From Booklist, Copyright © American Library Association. Used with permission.

Publishers Weekly In Owens's evocative debut, Kya Clark is a young woman growing up practically on her own in the wild marshes outside Barkley Cove, a small coastal community in North Carolina. In 1969, local lothario Chase Andrews is found dead, and Kya, now 23 and known as the "Marsh Girl," is suspected of his murder. As the local sheriff and his deputy gather evidence against her, the narrative flashes back to 1952 to tell Kya's story. Abandoned at a young age by her mother, she is left in the care of her hard-drinking father. Unable to fit in at school, Kya grows up ignorant until a shrimper's son, Tate Walker, befriends her and teaches her how to read. After Tate goes off to college, Kya meets Chase, with whom she begins a tempestuous relationship. The novel culminates in a long trial, with Kya's fate hanging in the balance. Kya makes for an unforgettable heroine. Owens memorably depicts the small-town drama and courtroom theatrics, but perhaps best of all is her vivid portrayal of the singular North Carolina setting. (Aug.) © Copyright PWxyz, LLC. All rights reserved.

(c) Copyright PWxyz, LLC. All rights reserved

Rebecca Caudill Awards
Click to search this book in our catalog The Giver
by Lois Lowry

Publishers Weekly : In the ``ideal'' world into which Jonas was born, everybody has sensibly agreed that well-matched married couples will raise exactly two offspring, one boy and one girl. These children's adolescent sexual impulses will be stifled with specially prescribed drugs; at age 12 they will receive an appropriate career assignment, sensibly chosen by the community's Elders. This is a world in which the old live in group homes and are ``released''--to great celebration--at the proper time; the few infants who do not develop according to schedule are also ``released,'' but with no fanfare. Lowry's development of this civilization is so deft that her readers, like the community's citizens, will be easily seduced by the chimera of this ordered, pain-free society. Until the time that Jonah begins training for his job assignment--the rigorous and prestigious position of Receiver of Memory--he, too, is a complacent model citizen. But as his near-mystical training progresses, and he is weighed down and enriched with society's collective memories of a world as stimulating as it was flawed, Jonas grows increasingly aware of the hypocrisy that rules his world. With a storyline that hints at Christian allegory and an eerie futuristic setting, this intriguing novel calls to mind John Christopher's Tripods trilogy and Hans Christian Andersen's The Little Match Girl. Lowry is once again in top form--raising many questions while answering few, and unwinding a tale fit for the most adventurous readers. Ages 12-14.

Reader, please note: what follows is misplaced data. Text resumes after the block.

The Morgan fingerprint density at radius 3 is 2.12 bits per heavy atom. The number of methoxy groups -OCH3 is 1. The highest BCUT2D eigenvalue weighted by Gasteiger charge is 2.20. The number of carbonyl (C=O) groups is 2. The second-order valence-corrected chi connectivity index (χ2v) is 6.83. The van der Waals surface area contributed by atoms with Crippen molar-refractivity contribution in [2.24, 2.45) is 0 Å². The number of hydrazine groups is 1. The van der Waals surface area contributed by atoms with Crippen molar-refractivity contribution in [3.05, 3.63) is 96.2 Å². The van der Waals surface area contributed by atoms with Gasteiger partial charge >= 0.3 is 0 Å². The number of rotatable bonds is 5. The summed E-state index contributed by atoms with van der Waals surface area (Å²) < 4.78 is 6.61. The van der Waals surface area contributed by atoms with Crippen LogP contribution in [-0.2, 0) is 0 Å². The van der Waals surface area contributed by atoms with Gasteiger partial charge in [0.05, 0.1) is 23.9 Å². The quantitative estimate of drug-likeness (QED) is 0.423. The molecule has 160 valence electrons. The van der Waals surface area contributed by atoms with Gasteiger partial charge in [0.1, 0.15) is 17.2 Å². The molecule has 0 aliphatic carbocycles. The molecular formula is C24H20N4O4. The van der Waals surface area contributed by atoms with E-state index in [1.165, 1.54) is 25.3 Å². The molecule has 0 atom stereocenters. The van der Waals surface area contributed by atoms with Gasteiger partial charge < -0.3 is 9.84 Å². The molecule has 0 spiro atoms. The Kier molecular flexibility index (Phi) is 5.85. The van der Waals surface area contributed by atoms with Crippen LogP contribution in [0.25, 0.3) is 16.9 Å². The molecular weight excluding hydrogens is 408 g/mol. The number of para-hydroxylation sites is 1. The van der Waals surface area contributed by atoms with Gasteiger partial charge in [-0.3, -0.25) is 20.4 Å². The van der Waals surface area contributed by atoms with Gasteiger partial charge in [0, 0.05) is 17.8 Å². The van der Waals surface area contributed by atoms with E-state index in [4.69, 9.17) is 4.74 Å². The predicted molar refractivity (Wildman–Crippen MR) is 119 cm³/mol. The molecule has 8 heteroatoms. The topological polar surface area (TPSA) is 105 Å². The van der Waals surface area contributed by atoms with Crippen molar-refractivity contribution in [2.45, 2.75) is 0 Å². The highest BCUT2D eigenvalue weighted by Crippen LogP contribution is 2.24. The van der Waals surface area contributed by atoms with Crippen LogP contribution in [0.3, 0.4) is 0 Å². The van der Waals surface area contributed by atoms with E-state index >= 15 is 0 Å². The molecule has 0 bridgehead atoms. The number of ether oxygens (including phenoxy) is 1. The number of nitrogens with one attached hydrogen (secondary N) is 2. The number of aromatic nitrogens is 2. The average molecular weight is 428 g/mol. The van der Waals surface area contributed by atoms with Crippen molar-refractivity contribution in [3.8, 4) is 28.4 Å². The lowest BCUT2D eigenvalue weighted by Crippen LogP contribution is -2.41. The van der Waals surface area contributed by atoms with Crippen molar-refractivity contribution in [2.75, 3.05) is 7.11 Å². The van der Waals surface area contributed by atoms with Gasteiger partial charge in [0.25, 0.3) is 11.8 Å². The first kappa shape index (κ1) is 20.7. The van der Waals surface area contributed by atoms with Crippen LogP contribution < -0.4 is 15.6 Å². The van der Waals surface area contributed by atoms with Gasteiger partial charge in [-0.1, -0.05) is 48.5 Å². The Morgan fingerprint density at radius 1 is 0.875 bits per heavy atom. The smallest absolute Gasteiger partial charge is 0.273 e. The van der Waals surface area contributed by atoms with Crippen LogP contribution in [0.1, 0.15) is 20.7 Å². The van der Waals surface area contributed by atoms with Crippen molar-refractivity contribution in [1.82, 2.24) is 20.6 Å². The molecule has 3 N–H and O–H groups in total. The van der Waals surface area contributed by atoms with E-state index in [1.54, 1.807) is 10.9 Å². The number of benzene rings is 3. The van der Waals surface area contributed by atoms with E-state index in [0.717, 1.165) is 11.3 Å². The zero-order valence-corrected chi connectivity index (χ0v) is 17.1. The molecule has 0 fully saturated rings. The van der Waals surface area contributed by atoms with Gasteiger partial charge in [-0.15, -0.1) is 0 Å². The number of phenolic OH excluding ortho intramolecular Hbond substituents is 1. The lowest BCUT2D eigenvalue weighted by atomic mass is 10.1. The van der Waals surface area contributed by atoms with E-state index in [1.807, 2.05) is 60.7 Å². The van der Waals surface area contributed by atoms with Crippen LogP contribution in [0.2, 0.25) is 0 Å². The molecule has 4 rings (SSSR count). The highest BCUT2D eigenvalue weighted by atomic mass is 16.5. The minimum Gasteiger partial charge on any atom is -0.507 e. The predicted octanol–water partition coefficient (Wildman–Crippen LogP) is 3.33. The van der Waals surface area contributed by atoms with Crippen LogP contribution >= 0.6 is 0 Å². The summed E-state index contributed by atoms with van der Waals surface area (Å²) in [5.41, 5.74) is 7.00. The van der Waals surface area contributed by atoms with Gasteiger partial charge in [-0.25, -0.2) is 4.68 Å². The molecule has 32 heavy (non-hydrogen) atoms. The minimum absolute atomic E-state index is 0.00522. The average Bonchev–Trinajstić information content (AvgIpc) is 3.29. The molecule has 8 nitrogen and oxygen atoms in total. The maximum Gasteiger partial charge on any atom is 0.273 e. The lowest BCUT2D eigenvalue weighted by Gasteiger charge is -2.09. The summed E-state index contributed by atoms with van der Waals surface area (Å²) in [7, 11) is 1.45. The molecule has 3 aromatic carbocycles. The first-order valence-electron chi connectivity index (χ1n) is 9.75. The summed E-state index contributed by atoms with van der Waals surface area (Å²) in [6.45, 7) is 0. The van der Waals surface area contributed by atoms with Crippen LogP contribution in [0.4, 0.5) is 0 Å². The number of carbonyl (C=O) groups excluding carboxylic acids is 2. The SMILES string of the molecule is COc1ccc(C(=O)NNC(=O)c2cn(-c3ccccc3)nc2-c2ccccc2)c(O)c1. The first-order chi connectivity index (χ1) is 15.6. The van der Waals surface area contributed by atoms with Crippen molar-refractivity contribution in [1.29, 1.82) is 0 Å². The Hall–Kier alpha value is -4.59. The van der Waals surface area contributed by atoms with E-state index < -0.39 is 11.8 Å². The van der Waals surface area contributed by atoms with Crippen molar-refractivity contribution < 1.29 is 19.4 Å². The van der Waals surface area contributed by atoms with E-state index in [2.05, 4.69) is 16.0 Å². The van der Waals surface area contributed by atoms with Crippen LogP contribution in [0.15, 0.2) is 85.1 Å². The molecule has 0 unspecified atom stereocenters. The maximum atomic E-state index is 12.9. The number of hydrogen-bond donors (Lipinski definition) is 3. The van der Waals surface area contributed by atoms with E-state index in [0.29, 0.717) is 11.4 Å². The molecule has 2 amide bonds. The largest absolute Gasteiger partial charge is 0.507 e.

Copyright 1993 Cahners Business Information, Inc. Distributed by Syndetic Solutions Inc. Terms

School Library Journal : Gr 6-9-- In a complete departure from her other novels, Lowry has written an intriguing story set in a society that is uniformly run by a Committee of Elders. Twelve-year-old Jonas's confidence in his comfortable ``normal'' existence as a member of this well-ordered community is shaken when he is assigned his life's work as the Receiver. The Giver, who passes on to Jonas the burden of being the holder for the community of all memory ``back and back and back,'' teaches him the cost of living in an environment that is ``without color, pain, or past.'' The tension leading up to the Ceremony, in which children are promoted not to another grade but to another stage in their life, and the drama and responsibility of the sessions with The Giver are gripping. The final flight for survival is as riveting as it is inevitable. The author makes real abstract concepts, such as the meaning of a life in which there are virtually no choices to be made and no experiences with deep feelings. This tightly plotted story and its believable characters will stay with readers for a long time. --Amy Kellman, The Carnegie Library of Pittsburgh

Copyright 1993 Cahners Business Information, Inc. Distributed by Syndetic Solutions Inc. Terms